Focus On You > Stop Blaming Yourself

Focus on You

Ending the Blame Game



Weight bias is a serious issue in our society. Not only are many other people biased against those of us with higher weights, quite a few of us judge and blame ourselves for our weight (internalized weight bias).

So how do we reduce weight bias internalization?

One way to address weight bias internalization is to educate ourselves more on weight control and to reframe obesity as a chronic disease. The information below offers some suggestions to help us understand weight control and to reframe obesity as a chronic disease.


Weight control is simple! It is all about energy in and energy out. If I eat less and move more, I will lose weight.


Consider that weight is highly genetic and that the body will always defend itself against weight loss. Weight is controlled through our brains. This weight set point theory stipulates that every time a person loses weight (whether it is voluntary or not), the brain will release a cascade of hormones to try and prevent weight loss. For example, some hormones that are released will reduce our feeling of satiety and other hormones will increase our hunger. Other parts of the brain will tell our bodies to reduce metabolic activity to save calories and to store more body fat. The result of these neurohormonal responses in our bodies are not controllable through our behaviors. We have zero control over this. And the more we try to lose weight, the more our bodies will resist weight loss. So there is no need to blame ourselves for something that is out of our control

What this indicates to me is that many individuals living with obesity have been engaging in weight-loss efforts rather than evidence-based obesity treatment. This is an important distinction.


I have obesity because I am lazy, unmotivated, and lacking self-control. I am just not able to stick to my weight loss plan, so obesity is my fault.


First, consider that a person’s weight is not directly associated with their intelligence or personal characteristics such as work habits, self-discipline, or self-control. These are stereotypes about people who have higher weights and are not based on any scientific evidence.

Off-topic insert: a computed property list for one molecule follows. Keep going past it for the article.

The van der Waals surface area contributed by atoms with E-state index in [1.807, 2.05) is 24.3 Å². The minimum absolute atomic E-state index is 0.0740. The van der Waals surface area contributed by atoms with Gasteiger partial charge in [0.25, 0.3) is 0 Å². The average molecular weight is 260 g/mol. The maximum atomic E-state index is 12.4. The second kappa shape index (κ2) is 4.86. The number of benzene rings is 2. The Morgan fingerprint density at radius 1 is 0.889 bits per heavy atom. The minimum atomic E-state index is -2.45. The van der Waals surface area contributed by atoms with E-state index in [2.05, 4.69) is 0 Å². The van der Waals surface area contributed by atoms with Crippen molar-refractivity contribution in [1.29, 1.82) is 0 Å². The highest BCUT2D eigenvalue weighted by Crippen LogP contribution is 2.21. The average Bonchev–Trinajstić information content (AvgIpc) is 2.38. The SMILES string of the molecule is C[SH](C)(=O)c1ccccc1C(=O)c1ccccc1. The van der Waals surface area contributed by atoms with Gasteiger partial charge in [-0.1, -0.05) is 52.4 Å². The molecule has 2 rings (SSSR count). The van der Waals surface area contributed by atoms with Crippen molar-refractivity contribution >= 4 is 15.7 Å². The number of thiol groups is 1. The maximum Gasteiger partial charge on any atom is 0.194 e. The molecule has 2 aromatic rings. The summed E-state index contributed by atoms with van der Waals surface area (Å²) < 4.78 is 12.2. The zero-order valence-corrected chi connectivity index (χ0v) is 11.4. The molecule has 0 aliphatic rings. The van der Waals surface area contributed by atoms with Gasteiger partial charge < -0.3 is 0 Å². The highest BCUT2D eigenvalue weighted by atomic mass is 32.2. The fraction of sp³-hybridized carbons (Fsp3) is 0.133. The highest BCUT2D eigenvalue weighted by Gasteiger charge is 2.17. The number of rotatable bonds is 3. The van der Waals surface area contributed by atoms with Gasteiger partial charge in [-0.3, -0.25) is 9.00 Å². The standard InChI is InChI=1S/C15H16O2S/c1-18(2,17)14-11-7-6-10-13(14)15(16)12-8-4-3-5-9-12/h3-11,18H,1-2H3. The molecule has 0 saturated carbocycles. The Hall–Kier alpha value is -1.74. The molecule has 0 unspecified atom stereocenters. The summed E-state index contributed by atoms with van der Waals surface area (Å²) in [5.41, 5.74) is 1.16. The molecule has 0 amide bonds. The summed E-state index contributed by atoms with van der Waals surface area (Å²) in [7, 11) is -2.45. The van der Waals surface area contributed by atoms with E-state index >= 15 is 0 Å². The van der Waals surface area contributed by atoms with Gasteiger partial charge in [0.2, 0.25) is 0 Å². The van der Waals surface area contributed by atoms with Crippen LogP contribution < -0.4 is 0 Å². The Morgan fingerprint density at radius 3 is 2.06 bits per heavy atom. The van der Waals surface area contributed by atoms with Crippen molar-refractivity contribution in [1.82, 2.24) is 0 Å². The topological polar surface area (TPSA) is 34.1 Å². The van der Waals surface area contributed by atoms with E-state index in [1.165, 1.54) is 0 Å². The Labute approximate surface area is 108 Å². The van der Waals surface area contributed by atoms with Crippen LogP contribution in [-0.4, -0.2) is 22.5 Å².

Second, consider that like any chronic disease, individuals need support from their healthcare providers, their families and their communities. You do not need to manage your obesity alone!


My ability to control my weight is directly linked to my value as a human being. In other words, if I cannot control my weight, I am not normal and therefore I have less value as a human being because I am just lazy, unmotivated, unsuccessful, etc.


This is internalized weight bias and it can lead to individuals feeling that they deserve to be treated unfairly by others because they are not normal.

Do you believe it is ok for others to treat you unfairly because of your obesity?

Have you considered critically why you believe that your weight or obesity is linked to your personal value as a human being?

Consider if you believe that other people living with diabetes, cancer or heart disease are more valuable than you?

Individuals come in different sizes, shapes, colors, heights, etc. Our weight or body size or even the chronic diseases we live with, including obesity, do not affect our value in society.

Ximena Ramos Salas is Director of Research & Policy for Obesity Canada. Obesity Canada is Canada’s leading obesity charity made up of healthcare professionals, researchers, policy makers and people with an interest in obesity. Get involved:
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